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Given the heavily restricted and private nature of executions after 1868, little information was often provided outside of an official and often sanitised report. One place where we do get interesting historical detail though is posthumously published diaries and recollections of hangmen. This is particularly true of one such case in Newcastle, the 1901 double execution of Uncle and nephew (John Miller and John Robert Miller). The execution itself is detailed in the diaries of executioner John Ellis as this daunting spectacle was to be his first as an assistant hangman. The Millers (John Miller, 67, and his nephew John Robert Miller, 37) were convicted and sentenced to death for the murder of Joseph Ferguson, step father to the elder John, at Cullercoats on the North East coast. Both Miller’s were imprisoned at Newcastle and their execution date set for the same day, 7th December 1901.
Although not unheard of elsewhere, double executions were exceedingly rare in Newcastle, with the last one to have taken place happening over a century prior. No doubt owing to this and the nature of the condemned men’s familial links the cases attracted detailed coverage and numerous reports noted large crowds of people attendant outside the execution on the day of the hanging.
Ellis’ diaries give us great insight into the preparation that the hangmen and prison officials went in to for a prison execution. He was assistant for the day to hangman, William Billington, and it is clear from his diaries that he had no idea what Billington looked like prior to the day. He noted that whilst waiting at Rochdale station to catch his train to Newcastle he saw a large crowd gathered around a man, he enquired of one of them what was going on and got the reply “That’s Billy Billington, the hangman, he’s going to Newcastle to execute the Millers!” Ellis introduced himself and they travelled up together.
On their arrival in Newcastle Billington suggested that they ate lunch at a pub near the prison. The exact location is not given but there was a public house, the Duke of Wellington, directly opposite the prison entrance that was often the haunt of prison officials and from time to time used for Coroner’s Inquests on the bodies of convicts that had died in the prison. Ellis reported that they ate their lunch quickly and made a swift exit as there were “three women dressed up in furs and with their fingers covered in rings…all crying, and it was clear from the conversation that they knew the condemned men.”
On arrival at the Prison, the hangmen were informed by the Prison Governor that a decision had been made to hang the men separately, owing to the mental state of young John Robert Miller. He had been behaving in an increasingly erratic manner and was convinced that he had been the victim of his uncle’s plot. As a result the times were set for 8am for John Miller and 9:30am for John Robert Miller (this allowed for the customary hour for the body to be left hanging after execution).
On arriving at the prison Billington and Ellis went to see both men, John Robert Miller was being kept in the single condemned cell, and the younger Miller was in the prison hospital. As was standard practice, they wanted to check the condition of their necks and weight in order to carefully calculate the exact ‘drop’ to give them on the gallows.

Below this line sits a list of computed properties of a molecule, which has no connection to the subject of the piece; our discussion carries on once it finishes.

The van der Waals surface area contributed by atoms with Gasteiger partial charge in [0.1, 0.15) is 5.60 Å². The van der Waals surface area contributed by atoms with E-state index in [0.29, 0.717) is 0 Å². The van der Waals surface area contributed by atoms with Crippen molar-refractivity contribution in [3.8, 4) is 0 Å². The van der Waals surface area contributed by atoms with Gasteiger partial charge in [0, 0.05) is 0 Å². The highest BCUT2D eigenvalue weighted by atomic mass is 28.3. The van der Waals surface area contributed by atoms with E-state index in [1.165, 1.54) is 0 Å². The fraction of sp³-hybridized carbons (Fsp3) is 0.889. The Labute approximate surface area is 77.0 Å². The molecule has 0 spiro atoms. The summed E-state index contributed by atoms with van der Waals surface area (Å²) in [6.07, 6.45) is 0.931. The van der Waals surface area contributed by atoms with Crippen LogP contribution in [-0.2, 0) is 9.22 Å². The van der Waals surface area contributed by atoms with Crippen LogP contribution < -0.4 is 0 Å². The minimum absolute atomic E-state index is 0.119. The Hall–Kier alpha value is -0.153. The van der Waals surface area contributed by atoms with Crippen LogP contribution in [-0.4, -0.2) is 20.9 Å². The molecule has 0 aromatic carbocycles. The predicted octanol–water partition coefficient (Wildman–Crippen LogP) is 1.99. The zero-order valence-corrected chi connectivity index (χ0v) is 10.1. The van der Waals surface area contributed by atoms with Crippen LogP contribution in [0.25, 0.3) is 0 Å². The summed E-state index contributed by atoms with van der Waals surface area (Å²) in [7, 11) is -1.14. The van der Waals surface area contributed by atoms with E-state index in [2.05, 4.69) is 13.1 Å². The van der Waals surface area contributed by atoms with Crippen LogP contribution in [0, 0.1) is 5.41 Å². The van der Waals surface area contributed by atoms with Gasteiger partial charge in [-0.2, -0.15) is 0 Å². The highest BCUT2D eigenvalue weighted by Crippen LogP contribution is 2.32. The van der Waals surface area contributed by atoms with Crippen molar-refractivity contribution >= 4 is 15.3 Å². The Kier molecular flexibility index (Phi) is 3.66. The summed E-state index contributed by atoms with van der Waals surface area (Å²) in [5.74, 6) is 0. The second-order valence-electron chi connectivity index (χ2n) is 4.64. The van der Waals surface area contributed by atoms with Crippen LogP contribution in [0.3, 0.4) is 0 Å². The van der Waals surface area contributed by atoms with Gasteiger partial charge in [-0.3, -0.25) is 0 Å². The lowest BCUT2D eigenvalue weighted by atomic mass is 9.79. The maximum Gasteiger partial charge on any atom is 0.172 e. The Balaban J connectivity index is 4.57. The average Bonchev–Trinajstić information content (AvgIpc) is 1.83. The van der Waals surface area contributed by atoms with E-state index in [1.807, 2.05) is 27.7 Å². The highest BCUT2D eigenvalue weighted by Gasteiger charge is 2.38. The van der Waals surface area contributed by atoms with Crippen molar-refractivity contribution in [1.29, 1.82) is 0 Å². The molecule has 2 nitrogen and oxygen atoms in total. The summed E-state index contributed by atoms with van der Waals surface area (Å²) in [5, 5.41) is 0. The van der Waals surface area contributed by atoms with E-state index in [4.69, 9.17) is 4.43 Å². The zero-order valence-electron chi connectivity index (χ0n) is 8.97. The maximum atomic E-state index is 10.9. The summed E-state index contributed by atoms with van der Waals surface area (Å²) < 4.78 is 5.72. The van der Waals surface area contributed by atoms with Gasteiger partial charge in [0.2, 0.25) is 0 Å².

Both men stayed overnight in the prison. Overnight stays had become a standard practice at the end of the nineteenth century, owing to increasing reports of hangmen spending the evenings before executions drinking in nearby pubs and offering locals fascinating titbits of executions past. This was particularly true of Durham, where William Marwood (amongst others) was often to be found at the bar of the nearby Dun Cow Inn, regaling locals with stories. By the 1900s though this practice had been curtailed and Ellis slept the night in the prison’s hospital wing. From his diaries we know that his room was on the same floor as where the young Miller was on the hospital ward as Ellis recalls.
The experience shook Ellis and by his own admission he was very anxious in the morning and it was only Billington’s calmness that steadied him. They both went to the gallows where they had left a sandbag, roughly equivalent to the first condemned man’s weight, hanging overnight to test the strength of the rope and to stretch it to avoid snapping. They then checked the trap doors on which the doomed man would stand, these were operated by a lever. Once they were satisfied with the operation they marked a white x on the trap doors for where the men should place their feet and began the dreadful task.
Ellis reported that by the time of his execution the young Miller had dramatically calmed and made no resistance as his arms were pinioned behind his back. However, on arriving at the gallows he suddenly became aware of the officials in attendance and asked “what are all these people here for?” Amongst those present were a limited few senior gaol officials and the prison chaplain. In a moment that shocked Ellis, Miller then turned his back on the gallows and started to walk away. Billington and Ellis had to guide him back onto the gallows and as swiftly as possible tied his ankles, placed the customary white cap over his head and pulled the lever that launched him into eternity.
The same process went without a hitch for his uncle at 9.30am with Ellis barely passing comment on the operation, but it was clear that it was not just him who had been affected by the whole affair. Ellis reported that it was also the Prison Governor’s first execution and he had invited them back to his office where they had a brandy. Ellis remarked that he was clearly upset by the experience.